"As far as off the court, she's an awesome person, and I think that's the biggest compliment that you can give somebody to say they're a great player but an even better person, and I think she really is.

"She is a true Lady Vol and I am excited to have her here with us, because I missed her while she was gone. I really did, and I didn't have the opportunity to play with her like 'Cedes and Jordan did when they were younger before they got here. Just visiting with her and sitting down and talking with her, I am happy to have her on board."

Mercedes Russell and Jordan Reynolds were 2013 signees with Tucker, and the trio is now together at Tennessee. Tucker has displayed a tough attitude at practice. When coaches pull her from drills – the layoff and knee mean she needs to ease in to basketball – she tries to get back on the court.

"Heck, yeah! She fights through it," Burdick said. "She's tough. She's mentally tough. She is relentless. I love it. You can just tell that she's got that hunger about her, and she just wants to do well."

The same can be said of Burdick – she is a team player with an inner drive to succeed. She has started and come off the bench this season, and while all players want to start, Burdick's approach has been to try to make a difference when on the court.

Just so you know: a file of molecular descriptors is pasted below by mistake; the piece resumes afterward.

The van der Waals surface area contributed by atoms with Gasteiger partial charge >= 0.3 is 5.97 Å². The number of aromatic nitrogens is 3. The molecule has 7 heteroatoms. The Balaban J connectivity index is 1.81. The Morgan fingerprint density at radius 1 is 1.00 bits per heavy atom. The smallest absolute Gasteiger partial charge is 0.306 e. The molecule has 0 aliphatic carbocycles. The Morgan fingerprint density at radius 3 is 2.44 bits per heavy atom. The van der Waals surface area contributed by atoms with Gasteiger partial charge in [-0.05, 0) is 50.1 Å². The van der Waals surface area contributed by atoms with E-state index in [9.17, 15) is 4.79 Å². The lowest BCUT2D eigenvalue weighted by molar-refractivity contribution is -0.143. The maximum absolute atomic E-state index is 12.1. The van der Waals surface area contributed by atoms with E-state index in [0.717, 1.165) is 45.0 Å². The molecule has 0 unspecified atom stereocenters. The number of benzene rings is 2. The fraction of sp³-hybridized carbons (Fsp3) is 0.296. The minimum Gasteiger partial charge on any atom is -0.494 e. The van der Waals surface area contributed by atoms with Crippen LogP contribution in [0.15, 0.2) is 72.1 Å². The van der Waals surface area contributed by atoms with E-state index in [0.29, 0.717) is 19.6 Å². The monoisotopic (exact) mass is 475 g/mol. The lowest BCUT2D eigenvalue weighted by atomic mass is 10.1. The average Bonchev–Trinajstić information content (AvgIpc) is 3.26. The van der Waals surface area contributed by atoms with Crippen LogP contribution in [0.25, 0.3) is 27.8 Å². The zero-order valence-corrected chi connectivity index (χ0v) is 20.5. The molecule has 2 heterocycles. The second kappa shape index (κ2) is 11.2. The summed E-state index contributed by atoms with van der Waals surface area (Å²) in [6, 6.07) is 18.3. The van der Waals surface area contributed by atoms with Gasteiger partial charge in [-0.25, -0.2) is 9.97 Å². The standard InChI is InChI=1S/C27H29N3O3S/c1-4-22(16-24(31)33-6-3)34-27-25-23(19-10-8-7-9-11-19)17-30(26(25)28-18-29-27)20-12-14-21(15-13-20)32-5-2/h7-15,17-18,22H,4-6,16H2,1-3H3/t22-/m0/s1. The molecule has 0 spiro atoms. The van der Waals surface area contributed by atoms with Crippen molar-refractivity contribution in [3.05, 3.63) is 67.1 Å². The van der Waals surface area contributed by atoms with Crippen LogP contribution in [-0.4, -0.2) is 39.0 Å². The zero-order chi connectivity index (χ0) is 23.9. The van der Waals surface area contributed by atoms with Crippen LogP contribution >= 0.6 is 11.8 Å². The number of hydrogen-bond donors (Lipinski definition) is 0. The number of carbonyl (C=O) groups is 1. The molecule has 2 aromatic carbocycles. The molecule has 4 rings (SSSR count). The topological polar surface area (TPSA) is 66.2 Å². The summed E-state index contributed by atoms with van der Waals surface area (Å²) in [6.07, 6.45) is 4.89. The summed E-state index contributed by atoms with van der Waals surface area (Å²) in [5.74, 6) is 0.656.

"I just want to be impactful for this team," she said. "I feel like I can bring a lot to the floor just by playmaking, whether it's putting the ball in the basket or creating for my teammates. I just want to help my team win.

"Whether I am coming off the bench or starting, it doesn't matter. I just want to have the opportunity to help this team and help win a national championship. That is why I came here. I want to be the best I can be and reach my fullest potential and win a national championship while I'm doing it.

"I have talked to Holly (Warlick) several times, and we are continuing to find my role and I need to continue to be aggressive on the offensive end and work on my defensive skills and hopefully just be impactful for this team."

Burdick has displayed the ability to be resilient – she came back from a broken hand last season after missing a month of SEC play – and that maturity will be needed on the road Sunday.

Russell, who was tossed into the proverbial fire against LSU with extended series of minutes because of the calf injury to Bashaara Graves – Graves is expected to play Sunday – will be on the road for the first time in league play. For a freshman, everything is a first this season.

"It is kind of hard just because you've never been there before," Russell said. "You don't know what's going to come up. You've just got to fight through whatever comes at you and play through everything. There might be bad calls, and things might not go your way, but you've just got to play through it.

"I have heard every game is going to be tough, but you can't really experience it until it's actually game time."